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Food Hygiene
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Personal Hygiene
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Environmental Hygiene
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Vector Control
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Solid Waste Management
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Infection Prevention and Control
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Hygiene Away from Home
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To promote good hygiene and sanitation practices in schools and at home


Caritas Switzerland’s CHAST kit

Leclert, L., Wanjihia, C. et al. (2019): The CHAST Kit. Children’s Hygiene and Sanitation Training. Methodology Outline, Caritas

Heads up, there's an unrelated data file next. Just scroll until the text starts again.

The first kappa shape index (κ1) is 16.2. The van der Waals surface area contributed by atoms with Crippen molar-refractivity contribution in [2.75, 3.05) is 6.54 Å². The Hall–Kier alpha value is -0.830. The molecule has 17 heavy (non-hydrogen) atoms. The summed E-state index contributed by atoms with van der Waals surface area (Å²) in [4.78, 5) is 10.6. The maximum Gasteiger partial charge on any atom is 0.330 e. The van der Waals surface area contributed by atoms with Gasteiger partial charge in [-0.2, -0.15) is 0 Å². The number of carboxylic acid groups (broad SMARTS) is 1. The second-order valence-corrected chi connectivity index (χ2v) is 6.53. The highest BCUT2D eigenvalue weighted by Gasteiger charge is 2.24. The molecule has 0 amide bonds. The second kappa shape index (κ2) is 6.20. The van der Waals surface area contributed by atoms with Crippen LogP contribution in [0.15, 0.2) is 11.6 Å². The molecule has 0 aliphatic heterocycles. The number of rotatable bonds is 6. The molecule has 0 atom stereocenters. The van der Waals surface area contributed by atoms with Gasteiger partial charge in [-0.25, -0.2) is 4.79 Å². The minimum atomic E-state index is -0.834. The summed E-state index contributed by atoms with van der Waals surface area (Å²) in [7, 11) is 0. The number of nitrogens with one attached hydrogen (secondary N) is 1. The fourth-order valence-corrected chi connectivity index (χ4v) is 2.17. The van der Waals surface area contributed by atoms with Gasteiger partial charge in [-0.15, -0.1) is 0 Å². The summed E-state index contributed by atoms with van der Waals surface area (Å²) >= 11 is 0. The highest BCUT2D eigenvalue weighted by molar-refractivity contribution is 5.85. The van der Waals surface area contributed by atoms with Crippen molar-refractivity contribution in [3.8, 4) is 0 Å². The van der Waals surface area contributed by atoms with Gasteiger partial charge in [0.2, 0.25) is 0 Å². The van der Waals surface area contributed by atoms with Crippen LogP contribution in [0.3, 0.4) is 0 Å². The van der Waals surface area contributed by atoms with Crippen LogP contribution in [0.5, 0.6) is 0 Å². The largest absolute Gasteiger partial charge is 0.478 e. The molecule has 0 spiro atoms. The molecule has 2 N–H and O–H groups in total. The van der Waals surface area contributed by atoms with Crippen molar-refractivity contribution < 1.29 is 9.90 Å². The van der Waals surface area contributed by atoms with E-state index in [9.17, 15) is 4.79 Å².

Leclert, L., Wanjihia, C. et al. (2019): The CHAST Kit. Children’s Hygiene and Sanitation Training. Facilitator’s Guide, Caritas

Leclert, L., Wanjihia, C. et al. (2019): The CHAST Kit. Children’s Hygiene and Sanitation Training. Flipchart, Caritas

Red Cross Red Crescent CHAST adaptations and resources in different languages

IFRC (undated): Watsan Mission Assistant

IFRC (undated): Toolkit for Adapting CHAST to a New Context, French Red Cross and Solomon Islands Red Cross Societies

WASH in schools roadmap incl. CHAST

Leclert, L., Affolter, J. et al. (2018): From Awareness Raising to Sustainable Behaviour Change in School: The WASH in School Road Map 41st WEDC International Conference, Egerton University

General information in CHAST

SSWM (undated): Child Hygiene and Sanitation Training (CHAST)

CHAST case study from Ethiopia

Caritas Schweiz (2019): Ethiopia: Children's Hygiene and Sanitation Training and Blue Schools